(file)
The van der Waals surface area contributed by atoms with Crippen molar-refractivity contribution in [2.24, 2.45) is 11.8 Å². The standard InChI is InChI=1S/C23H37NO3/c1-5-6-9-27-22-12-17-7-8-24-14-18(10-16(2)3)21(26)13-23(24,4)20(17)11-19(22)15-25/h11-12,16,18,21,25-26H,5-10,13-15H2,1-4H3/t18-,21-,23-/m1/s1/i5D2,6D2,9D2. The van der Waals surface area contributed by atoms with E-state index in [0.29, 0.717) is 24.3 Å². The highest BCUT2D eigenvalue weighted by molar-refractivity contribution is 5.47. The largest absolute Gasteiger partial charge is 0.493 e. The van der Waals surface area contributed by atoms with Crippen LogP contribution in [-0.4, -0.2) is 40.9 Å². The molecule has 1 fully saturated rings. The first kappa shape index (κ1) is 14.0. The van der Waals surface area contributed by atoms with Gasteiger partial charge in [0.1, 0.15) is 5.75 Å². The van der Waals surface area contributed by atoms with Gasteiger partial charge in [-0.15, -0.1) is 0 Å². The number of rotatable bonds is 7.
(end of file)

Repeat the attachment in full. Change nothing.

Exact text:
The van der Waals surface area contributed by atoms with Crippen molar-refractivity contribution in [2.24, 2.45) is 11.8 Å². The standard InChI is InChI=1S/C23H37NO3/c1-5-6-9-27-22-12-17-7-8-24-14-18(10-16(2)3)21(26)13-23(24,4)20(17)11-19(22)15-25/h11-12,16,18,21,25-26H,5-10,13-15H2,1-4H3/t18-,21-,23-/m1/s1/i5D2,6D2,9D2. The van der Waals surface area contributed by atoms with E-state index in [0.29, 0.717) is 24.3 Å². The highest BCUT2D eigenvalue weighted by molar-refractivity contribution is 5.47. The largest absolute Gasteiger partial charge is 0.493 e. The van der Waals surface area contributed by atoms with Crippen LogP contribution in [-0.4, -0.2) is 40.9 Å². The molecule has 1 fully saturated rings. The first kappa shape index (κ1) is 14.0. The van der Waals surface area contributed by atoms with Gasteiger partial charge in [0.1, 0.15) is 5.75 Å². The van der Waals surface area contributed by atoms with Gasteiger partial charge in [-0.15, -0.1) is 0 Å². The number of rotatable bonds is 7.